Trump vs. Greta: Two different perspectives
Andrew Korybko

Editor's note: Andrew Korybko is a Moscow-based American political analyst. The article reflects the author's opinions, and not necessarily the views of CGTN.

The World Economic Forum's 50th annual meeting in the Swiss town of Davos on January 21 saw U.S. President Donald Trump and globally famous climate activist Greta Thunberg present their opposite perspectives on the topic of climate change. 

The American leader was optimistic whereas the Swedish schoolchild was not so, both of which were to be expected considering their reputations. Their words deserve to be contrasted in detail to obtain a deeper understanding of the primary points that they wanted to convey.

Most of Trump's speech was about what he described in his opening remarks as the "Great American Comeback" that he promised to deliver on during his last appearance at the event two years ago. It wasn't until the tail end of his talk that he began to touch upon the topic of U.S. energy independence and how the "American Energy Revolution" has made his country the world's leader in oil and gas "by far." He then proceeded to indirectly challenge the narrative that Greta is famous for promoting.

According to Trump, the U.S. has among the cleanest air and drinking water on earth, cleaner than it's been in 40 years. He also announced that his country will join the World Economic Forum's "One Trillion Trees Initiative."

Going further, the American President then condemned the "perennial prophets of doom and their predictions of the apocalypse," adding that "they are the heirs of yesterday's foolish fortune tellers" whose previous warnings about overpopulation, mass starvation, and the end of oil never came to pass across the previous decades.

Greta, meanwhile, predictably had a completely different take on this topic. She highlighted earlier in the day during a panel discussion how "pretty much nothing has been done." Her keynote speech then attempted to take decision makers to task by inspiring them to finally do something of tangible significance instead of just talk.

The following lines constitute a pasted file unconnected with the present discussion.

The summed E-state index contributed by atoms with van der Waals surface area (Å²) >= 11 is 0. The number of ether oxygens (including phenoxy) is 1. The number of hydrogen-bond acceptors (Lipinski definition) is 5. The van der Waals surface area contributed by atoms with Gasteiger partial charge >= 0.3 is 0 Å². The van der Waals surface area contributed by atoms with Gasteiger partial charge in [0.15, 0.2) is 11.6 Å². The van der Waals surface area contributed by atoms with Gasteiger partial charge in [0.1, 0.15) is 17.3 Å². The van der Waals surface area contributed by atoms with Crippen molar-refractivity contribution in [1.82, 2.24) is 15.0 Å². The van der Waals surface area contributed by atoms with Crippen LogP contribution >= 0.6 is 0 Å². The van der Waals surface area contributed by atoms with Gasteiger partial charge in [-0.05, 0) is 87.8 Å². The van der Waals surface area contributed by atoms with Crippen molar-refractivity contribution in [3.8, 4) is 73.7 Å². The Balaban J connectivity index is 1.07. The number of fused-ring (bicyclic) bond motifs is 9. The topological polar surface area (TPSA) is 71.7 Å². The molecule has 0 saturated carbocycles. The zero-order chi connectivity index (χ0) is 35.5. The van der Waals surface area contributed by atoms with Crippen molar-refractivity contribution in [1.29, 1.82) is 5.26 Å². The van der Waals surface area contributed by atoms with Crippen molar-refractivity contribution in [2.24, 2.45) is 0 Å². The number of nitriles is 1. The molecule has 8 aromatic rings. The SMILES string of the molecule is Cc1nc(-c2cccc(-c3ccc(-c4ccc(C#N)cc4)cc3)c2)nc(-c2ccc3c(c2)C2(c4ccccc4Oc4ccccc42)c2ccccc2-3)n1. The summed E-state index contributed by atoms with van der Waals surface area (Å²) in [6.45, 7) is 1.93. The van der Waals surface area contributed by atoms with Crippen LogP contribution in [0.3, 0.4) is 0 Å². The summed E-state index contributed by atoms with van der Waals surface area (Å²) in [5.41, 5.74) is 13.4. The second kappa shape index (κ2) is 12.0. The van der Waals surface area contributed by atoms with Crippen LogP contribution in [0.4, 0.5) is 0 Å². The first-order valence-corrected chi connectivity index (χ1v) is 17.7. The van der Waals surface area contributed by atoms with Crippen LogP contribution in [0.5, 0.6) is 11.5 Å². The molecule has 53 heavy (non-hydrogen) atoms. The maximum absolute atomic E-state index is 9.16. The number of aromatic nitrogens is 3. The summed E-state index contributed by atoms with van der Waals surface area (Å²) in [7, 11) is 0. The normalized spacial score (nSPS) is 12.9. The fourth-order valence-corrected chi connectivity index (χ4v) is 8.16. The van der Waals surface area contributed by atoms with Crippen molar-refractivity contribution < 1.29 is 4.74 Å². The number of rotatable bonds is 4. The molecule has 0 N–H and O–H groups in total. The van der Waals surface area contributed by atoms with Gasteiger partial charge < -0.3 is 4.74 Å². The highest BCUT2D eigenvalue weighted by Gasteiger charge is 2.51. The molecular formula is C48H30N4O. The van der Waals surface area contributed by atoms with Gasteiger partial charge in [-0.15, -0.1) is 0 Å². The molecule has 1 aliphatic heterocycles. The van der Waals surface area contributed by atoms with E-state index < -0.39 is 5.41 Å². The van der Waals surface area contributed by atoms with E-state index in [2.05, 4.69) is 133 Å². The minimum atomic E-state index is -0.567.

Klaus Schwab, founder and executive chairman of the World Economic Forum (WEF), speaks at the WEF annual meeting in Davos, Switzerland, January 21, 2020. /Xinhua Photo

Klaus Schwab, founder and executive chairman of the World Economic Forum (WEF), speaks at the WEF annual meeting in Davos, Switzerland, January 21, 2020. /Xinhua Photo

After condemning the world's supposed inaction and reaffirming her non-partisanship, the climate superstar demanded that "our emissions have to stop" in order to reach a "real zero" as opposed to a "low carbon economy," "lower emissions," and a "net zero." She then listed off specific demands for the world to "immediately halt all investments in fossil fuel exploration and extraction. Immediately end all fossil fuel subsidies. And immediately and completely divest from fossil fuels."

Comparing the two speakers' views, observers can obviously see how optimistic Trump is about the climate, completely disregarding Greta's famous alerts by proudly boasting about the U.S.' leading role in the world's oil and gas industries. He even indirectly mocked the young girl with his quip about "prophets of doom" and "foolish fortune tellers." Trump, evidently, doesn't take what Greta has consistently described as the "climate crisis" seriously.

She, however, is adamant about the challenge – one that might be narrowly avoided so long as the world comes together to stop it. Her envisaged solutions are extremely radical though, and it's unrealistic to expect any leading country to abide by them even if only for national security reasons. 

While her heart is in the right place, the naivete of youth clearly shows in her statements, though her supporters would likely retort that she sees things much more clearly than adults like Trump who won't bear the consequences of inaction.

The contrast between Trump's hopeful outlook and Greta's one challenges observers to make up their own minds about this hot-button topic and whether either of them is right or if the most accurate assessment of the situation lies somewhere in between their two different perspectives. Whatever the objective truth may be, both figures sincerely believe what they're saying, which only goes to show just how polarizing this entire issue has become and thus confusing the global public even more.

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